# Analyzing wav and drawing a graph

I'm trying to print out an wave from a wav file, but I'm kinda lost on how the length I should take for an sample.

this is what I would love to archieve (without the colors):

so for reading in my data I use the following code:

``````// first we need to read our wav file, so we can get our info:

// then we are going to get our file's info
info.NumChannnels = wav[22];
info.SampleRate = bytesToInt(wav[24], wav[25]);

// nr of samples is the length - the 44 bytes that where needed for the offset
int samples = (wav.Length - 44) / 2;

// if there are 2 channels, we need to devide the nr of sample in 2
if (info.NumChannnels == 2) samples /= 2;

// create the array
leftChannel = new List<float>();
if (info.NumChannnels == 2) rightChannel = new List<float>();
else rightChannel = null;

int pos = 44; // start of data chunk
for (int i = 0; i < samples; i++) {
pos += 2;
if (info.NumChannnels == 2) {
pos += 2;
}
}
``````

BytesToFloat = Converts 2 bytes to an float between -1 and 1

So now I have 2 lists of data, but now how do I how many numbers I should take for creating 1 line?

what confuses me the most: when you play a song, you can see in most music players the following data, this is in my eyes the representation of 1 sample.

but how do you know the value of each of those bars, and how many bars there are in a sample

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knowing your # of samples and the width of your image or control, it just becomes a matter of mapping n samples per pixel? – emartel Nov 29 '12 at 16:02
yea, but the that's not the problem (I think), I added a little bit of text to explain a bit more on what's confusing me – Kiwi Nov 29 '12 at 16:10
I think what you're looking for is a spectrogram? there are a few threads on SO that might help you: stackoverflow.com/questions/8781556/spectrogram-and-what-it-is stackoverflow.com/questions/2133651/spectrogram-c-library etc... – emartel Nov 29 '12 at 16:29
As Gigasoft founder, we have a solution that simplifies charting wav audio data and provides example code to play and chart the wav data much like adobe audition or nero wave editor. See our small 18meg v8 charting demo and review demo example 123. The download also includes WPF and MFC exes. The source for reading, charting, and playing wav does not reply upon any dependent libraries and is distilled to a minimum for read-ability. – Robert Jun 14 '14 at 17:17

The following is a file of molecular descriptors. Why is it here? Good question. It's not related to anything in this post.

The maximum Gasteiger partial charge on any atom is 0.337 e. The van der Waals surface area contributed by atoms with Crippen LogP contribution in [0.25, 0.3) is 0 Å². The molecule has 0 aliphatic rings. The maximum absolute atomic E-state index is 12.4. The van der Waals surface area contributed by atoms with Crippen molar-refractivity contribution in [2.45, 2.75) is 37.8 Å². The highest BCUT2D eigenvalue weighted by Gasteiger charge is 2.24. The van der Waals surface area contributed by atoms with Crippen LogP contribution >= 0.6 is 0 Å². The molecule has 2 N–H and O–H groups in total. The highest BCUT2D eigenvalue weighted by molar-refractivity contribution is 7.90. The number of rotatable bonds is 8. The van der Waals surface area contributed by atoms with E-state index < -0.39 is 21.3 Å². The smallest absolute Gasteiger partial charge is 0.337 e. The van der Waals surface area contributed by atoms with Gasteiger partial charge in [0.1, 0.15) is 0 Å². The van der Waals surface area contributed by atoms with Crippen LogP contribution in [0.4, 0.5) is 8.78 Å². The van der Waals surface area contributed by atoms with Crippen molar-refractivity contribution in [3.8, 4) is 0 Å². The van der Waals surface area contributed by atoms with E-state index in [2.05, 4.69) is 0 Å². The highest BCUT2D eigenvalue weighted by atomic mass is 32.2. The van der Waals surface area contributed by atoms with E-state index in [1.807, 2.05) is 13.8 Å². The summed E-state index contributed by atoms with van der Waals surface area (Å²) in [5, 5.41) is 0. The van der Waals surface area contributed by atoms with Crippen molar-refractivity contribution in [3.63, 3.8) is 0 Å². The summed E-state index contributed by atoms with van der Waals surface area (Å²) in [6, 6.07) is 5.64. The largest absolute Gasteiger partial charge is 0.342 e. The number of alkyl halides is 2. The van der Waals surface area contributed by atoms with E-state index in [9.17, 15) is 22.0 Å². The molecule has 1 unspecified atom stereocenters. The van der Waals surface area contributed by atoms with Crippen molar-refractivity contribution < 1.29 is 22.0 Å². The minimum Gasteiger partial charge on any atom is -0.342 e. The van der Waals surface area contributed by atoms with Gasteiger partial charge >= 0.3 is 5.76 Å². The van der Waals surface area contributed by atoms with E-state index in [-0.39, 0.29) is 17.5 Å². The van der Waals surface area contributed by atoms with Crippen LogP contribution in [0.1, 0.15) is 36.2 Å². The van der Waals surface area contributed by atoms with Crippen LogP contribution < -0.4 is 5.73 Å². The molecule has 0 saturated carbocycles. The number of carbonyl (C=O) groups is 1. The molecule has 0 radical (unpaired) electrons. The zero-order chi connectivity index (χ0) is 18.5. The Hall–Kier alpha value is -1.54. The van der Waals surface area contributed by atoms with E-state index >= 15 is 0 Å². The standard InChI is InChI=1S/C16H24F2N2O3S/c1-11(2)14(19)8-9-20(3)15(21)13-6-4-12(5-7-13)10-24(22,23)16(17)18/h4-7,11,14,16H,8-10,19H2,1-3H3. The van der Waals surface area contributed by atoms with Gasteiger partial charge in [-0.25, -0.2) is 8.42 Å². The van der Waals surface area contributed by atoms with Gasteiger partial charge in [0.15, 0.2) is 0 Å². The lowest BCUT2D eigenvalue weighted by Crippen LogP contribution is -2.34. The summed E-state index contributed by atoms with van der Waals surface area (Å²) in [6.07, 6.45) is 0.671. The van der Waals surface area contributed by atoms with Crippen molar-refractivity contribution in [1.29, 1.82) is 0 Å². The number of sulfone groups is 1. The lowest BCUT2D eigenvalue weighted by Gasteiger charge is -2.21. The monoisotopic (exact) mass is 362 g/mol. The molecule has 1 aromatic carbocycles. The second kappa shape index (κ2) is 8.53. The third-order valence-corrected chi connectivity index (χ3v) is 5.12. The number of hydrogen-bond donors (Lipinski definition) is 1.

Your question is about two different visualisations of audio. To draw the waveform, the code you posted is close to being ready to draw from, but you are adding a single entry per sample to your list. Since audio is often 44100 samples per second, the waveform for a 3 minute song would require almost 8 million pixels across. So what you do is batch them up. For every say 4410 pixels (i.e. 100ms), find the one with the highest and lowest values, and then use that to draw the line. in fact, you can usually get away with just finding the max Abs value, and drawing a symetrical waveform.

Here is some code to draw a basic WaveForm of an audio file in WPF, using NAudio for easier access to the sample values (it can do WAV or MP3 files). I haven't included any splitting out of left and right channels, but that should be fairly easy to add:

``````var window = new Window();
var canvas = new Canvas();
{
var f = 0.0f;
var max = 0.0f;
// waveform will be a maximum of 4000 pixels wide:
var batch = (int)Math.Max(40, samples / 4000);
var mid = 100;
var yScale = 100;
float[] buffer = new float[batch];
var xPos = 0;
{
for(int n = 0; n < read; n++)
{
max = Math.Max(Math.Abs(buffer[n]), max);
}
var line = new Line();
line.X1 = xPos;
line.X2 = xPos;
line.Y1 = mid + (max * yScale);
line.Y2 = mid - (max * yScale);
line.StrokeThickness = 1;
line.Stroke = Brushes.DarkGray;
max = 0;
xPos++;
}
canvas.Width = xPos;
canvas.Height = mid * 2;
}
window.Height = 260;
var scrollViewer = new ScrollViewer();
scrollViewer.Content = canvas;
scrollViewer.HorizontalScrollBarVisibility = ScrollBarVisibility.Auto;
window.Content = scrollViewer;
window.ShowDialog();
``````

The second visualisation is sometimes called a spectogram or a spectrum analyser. It does not represent 1 sample, but represents the frequencies present in a block of samples. To get at this information you need to pass your samples through a Fast Fourier Transform (FFT). Usually you pass through blocks of 1024 samples (it should be a power of 2). Unforunately FFTs can be tricky to work with if you are new to DSP, as there are several things you need to learn how to do:

• apply a windowing function
• get your audio into the right input format (many FFTs expect input as complex numbers)
• work out which bin numbers correspond to which frequency,
• find the magnitude of each bin and convert it to a decibel scale.

You should be able to find further information on each of those topics here on StackOverflow. I've written a bit about how you can use FFT in C# in this article.

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Wow thanks! I'll check out the other topics on SO. – Kiwi Dec 2 '12 at 13:14